The Federal Communications Commission recently took two steps aimed at making sure that people can access the broad array of material that's now available online.
First, the agency passed the strongest net neutrality rules in its history. Those regulations, slated to go into effect on June 12, include prohibitions that ban broadband providers from blocking or degrading traffic. Theoretically, the rules guarantee that people who want to stream Netflix videos, upload videos to Facebook, or list their homes on Airbnb will be able to do so without interference by their Internet service providers.
The second move has not drawn as many headlines, but could prove even more significant. The same day that the FCC voted in favor of net neutrality rules, it also voted 3-2 to nix laws in Tennessee and North Carolina that restrict local cities and towns from creating their own broadband networks.
That decision could go a long way toward boosting net neutrality principles, even if the regulations themselves are thrown out in court. That's because Internet service providers that have to compete for subscribers presumably won't be all that eager to slow down Netflix or Facebook -- or take other measures that would hinder people from accessing material online.
But authorities in Tennessee and North Carolina don't view the FCC's decision as a positive. This week, North Carolina joined Tennessee in suing the FCC, arguing that the agency has no right to vacate a state law.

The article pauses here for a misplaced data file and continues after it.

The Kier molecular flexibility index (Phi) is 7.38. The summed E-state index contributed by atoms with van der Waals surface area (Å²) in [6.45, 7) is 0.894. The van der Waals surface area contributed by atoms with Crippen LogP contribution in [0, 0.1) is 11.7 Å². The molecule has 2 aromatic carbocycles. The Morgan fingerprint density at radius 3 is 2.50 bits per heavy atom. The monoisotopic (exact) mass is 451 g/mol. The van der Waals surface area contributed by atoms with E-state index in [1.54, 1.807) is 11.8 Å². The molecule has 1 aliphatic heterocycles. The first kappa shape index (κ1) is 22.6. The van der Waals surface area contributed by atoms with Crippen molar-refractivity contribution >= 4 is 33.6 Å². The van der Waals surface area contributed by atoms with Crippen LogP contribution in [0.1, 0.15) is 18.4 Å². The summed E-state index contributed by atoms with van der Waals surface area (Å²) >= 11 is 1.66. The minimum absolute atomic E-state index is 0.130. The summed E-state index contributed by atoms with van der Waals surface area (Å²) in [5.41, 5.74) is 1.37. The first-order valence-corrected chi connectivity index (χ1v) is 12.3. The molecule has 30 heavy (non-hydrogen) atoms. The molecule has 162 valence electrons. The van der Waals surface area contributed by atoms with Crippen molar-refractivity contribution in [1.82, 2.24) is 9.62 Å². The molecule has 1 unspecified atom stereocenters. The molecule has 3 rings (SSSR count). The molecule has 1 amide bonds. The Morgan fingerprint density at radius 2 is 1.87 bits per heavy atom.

“Despite recognition that the State of North Carolina creates and retains control over municipal governments, the FCC unlawfully inserted itself between the state and the state’s political subdivisions,” Attorney General Roy Cooper says in papers filed with the 4th Circuit Court of Appeals. He says the FCC's order is unconstitutional and exceeds its authority.
It's worth noting that North Carolina and Tennessee only passed curbs on muni-broadband after local towns built networks that offered faster, cheaper service than what was commercially available.
In 2008, Wilson, N.C. became one of the first towns in the country to build its own fiberoptic network. At the time, Wilson spent $28 million to create Greenlight, a muni network that allowed consumers to obtain basic cable, Web access at 10 Mpbs and digital phone service, for $99.95 a month. Time Warner reportedly offered something similar -- though with slower broadband speeds -- for an introductory rate of $137.95 a month.
Time Warner quickly began lobbying state lawmakers to impose crippling regulations on other cities that wanted to build their own broadband networks. In 2011, state lawmakers did so.
In Tennessee, Chattanooga's Electric Power Board decided in 2007 to move forward with a plan to build its own fiberoptic broadband network. Comcast unsuccessfully sued to prevent the buildout, alleging that the utility company was violating a state regulation by subsidizing the network with electric utility funds.
Chattanooga ultimately developed the first 1 GB broadband network in the country. Soon afterward, Tennessee lawmakers passed new restrictions that limit other cities' ability to create similar networks.
The FCC rightly recognized that curbs in those states -- and around 18 others -- protect local telecoms and cable companies at the expense of local residents. Hopefully judges on the 4th Circuit also will realize that state lawmakers shouldn't limit people's opportunities for high-speed Web service.